Nine months after the pandemic arrived, births fell sharply: data
TORONTO -- Nine months after the COVID-19 pandemic arrived in North America, births in Quebec and British Columbia fell far below normal levels, statistics show.
December, 2020 saw 3,185 babies born in B.C.; on average, the province has had 3,526 births in December between 2020 and 2019. It had the lowest number of births since January of 2010.
The data implies that about 340 births that would normally have happened in B.C. in December did not, because of the pandemic.
B.C. birth numbers for January – which the province cautions are preliminary – show a similar pattern, with births at 278 below the monthly average.
Quebec is similar: November births were 11 per cent below the average for that month since 2010, and December births were 8 per cent lower. November 2020 had about 500 fewer births than November 2019, and December 2020 had about 400 fewer births than December 2019
University of Victoria economist Elisabeth Gugl blames a range of factors: financial uncertainty, a lack of privacy and free time for couples who already have children, isolation of people who live alone, and fears about what a pregnancy during a global pandemic might be like.
“Certainly at the beginning, I think March would be the month where a lot of people, if they’re thinking about it, would be holding off,” she says.
“When the walk-in clinics closed, there was a lot of uncertainty, in terms of people thinking about what kind of – if I were to have a baby right now, what kind of medical attention would I get? How long is this going to take?”
B.C. and Quebec publish birth statistics far more promptly than other provinces, so it’s hard to tell yet whether something similar happened across Canada – though Gugl says she expects to find that it did.
If the same pattern holds true nationally, Canada as a whole would be about 2,900 births short of a normal December, and 2,300 births short of a normal January.
Couples balancing work with the sudden loss of school or day care simply didn’t have the bandwidth, Gugl says.
“Circumstances might not be conducive to having children. There might not be as much opportunity to have sex in lockdown, with the children around.”
“For those who were able to work remotely, they may have been working around child care issues. That would also take away time that they would otherwise spend with their intimate partner.”
March of last year was the month that COVID started to take hold in British Columbia: cases in the province rose from four on March 4 to 65 on March 28.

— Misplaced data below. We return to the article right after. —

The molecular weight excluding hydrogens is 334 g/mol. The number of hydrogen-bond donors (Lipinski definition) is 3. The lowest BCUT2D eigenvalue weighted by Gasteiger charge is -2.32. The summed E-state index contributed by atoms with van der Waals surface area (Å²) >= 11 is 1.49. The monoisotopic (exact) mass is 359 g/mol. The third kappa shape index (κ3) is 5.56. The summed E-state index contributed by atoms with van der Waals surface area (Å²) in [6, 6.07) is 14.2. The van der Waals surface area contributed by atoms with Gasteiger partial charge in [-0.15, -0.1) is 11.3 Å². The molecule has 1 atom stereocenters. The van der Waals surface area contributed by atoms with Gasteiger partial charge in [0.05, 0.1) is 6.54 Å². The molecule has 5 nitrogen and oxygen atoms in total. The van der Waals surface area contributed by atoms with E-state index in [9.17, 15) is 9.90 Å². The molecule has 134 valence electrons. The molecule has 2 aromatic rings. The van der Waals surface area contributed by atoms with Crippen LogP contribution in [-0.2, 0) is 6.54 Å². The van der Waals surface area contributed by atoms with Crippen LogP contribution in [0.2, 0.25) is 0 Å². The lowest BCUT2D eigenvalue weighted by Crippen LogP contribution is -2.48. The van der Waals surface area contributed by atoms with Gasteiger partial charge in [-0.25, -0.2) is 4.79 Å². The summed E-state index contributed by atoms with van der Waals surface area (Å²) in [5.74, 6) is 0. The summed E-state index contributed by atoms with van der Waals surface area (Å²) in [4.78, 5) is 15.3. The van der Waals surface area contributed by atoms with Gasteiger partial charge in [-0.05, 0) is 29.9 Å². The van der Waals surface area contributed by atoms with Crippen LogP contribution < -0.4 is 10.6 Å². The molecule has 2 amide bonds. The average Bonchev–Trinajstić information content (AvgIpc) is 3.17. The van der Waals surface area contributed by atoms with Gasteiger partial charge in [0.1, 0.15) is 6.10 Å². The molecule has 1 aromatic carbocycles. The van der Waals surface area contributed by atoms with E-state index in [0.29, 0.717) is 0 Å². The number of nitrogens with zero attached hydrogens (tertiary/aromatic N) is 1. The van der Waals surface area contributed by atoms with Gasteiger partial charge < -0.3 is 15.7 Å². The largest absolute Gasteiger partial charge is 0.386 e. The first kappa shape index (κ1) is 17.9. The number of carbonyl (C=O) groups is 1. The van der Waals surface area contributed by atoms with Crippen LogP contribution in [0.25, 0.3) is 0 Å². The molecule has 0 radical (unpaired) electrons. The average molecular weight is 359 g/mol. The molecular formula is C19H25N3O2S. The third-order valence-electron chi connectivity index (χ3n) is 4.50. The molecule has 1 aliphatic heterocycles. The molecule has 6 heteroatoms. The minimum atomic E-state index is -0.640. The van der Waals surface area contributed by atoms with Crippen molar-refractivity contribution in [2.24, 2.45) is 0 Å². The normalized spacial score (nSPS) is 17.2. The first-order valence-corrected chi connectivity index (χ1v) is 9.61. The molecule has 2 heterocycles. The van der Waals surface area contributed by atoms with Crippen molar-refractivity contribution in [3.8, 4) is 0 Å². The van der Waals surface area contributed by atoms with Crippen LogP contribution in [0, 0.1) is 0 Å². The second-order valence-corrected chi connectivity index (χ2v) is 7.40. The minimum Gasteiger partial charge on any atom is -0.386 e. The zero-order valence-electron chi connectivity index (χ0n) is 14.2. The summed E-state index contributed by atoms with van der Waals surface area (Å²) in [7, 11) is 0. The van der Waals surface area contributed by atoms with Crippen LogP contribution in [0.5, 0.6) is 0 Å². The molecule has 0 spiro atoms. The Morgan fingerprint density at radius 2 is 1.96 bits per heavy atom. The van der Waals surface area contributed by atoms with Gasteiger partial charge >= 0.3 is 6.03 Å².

(Gugl cautions that there has also been a fall in Canadian birth rates over time, unconnected to the pandemic, so at least a small part of the fall in births may be linked to that.)
The pandemic appears to have broadly reduced sexual activity, as couples living together with children lost privacy and energy, and people living alone went into isolation.
A U.S. survey published in June showed that about half of respondents reported a decline in their sex life related to the pandemic, and another reported that parents of children aged 6-12 were having less sex since the pandemic started.
“It could … be that integrating multiple roles (e.g. parent, educator, etc.) may create stress that lowers desire either for sex or for extended time with one’s partner,” the authors wrote.
Google searches also imply that straight people in general had less sex than normal in the early phases of the pandemic. In both Canada and the United States, searches for the term “birth control” hit a five-year low in the third week of March.
“The way we were supposed to be put into bubbles and keeping social distance could also lower the probability of unplanned pregnancies, because people didn’t really have the chance to hook up,” she says.
It’s hard to tell how much of the pattern is due to pandemic-related abortions, but Gugl says some probably is: the fall months in B.C. also saw a lower-than-normal number of births, though not as dramatically as December.
“It is possible that somebody who got pregnant in January or February, and then the pandemic hit, and they are already thinking: ‘Things are not looking great. This is not the best time to have a child,’ then we would be seeing in the months before December a drop in the birth rate because more people were inclined to not carry the pregnancy to term,” she says.
Which groups of potential mothers were more likely to postpone having children because of the pandemic? Not surprisingly, it seems to be people that it affected the most harshly.
A U.S. study predicted that “women with less than a college education, as well as Black or African American women, are predicted to have larger declines in fertility.”
A spokesperson for BORN Ontario, that province’s birth database, told CTV that they planned to study the issue as detailed data becomes available over the next few months.
Edited by CTVNews.ca producer Phil Hahn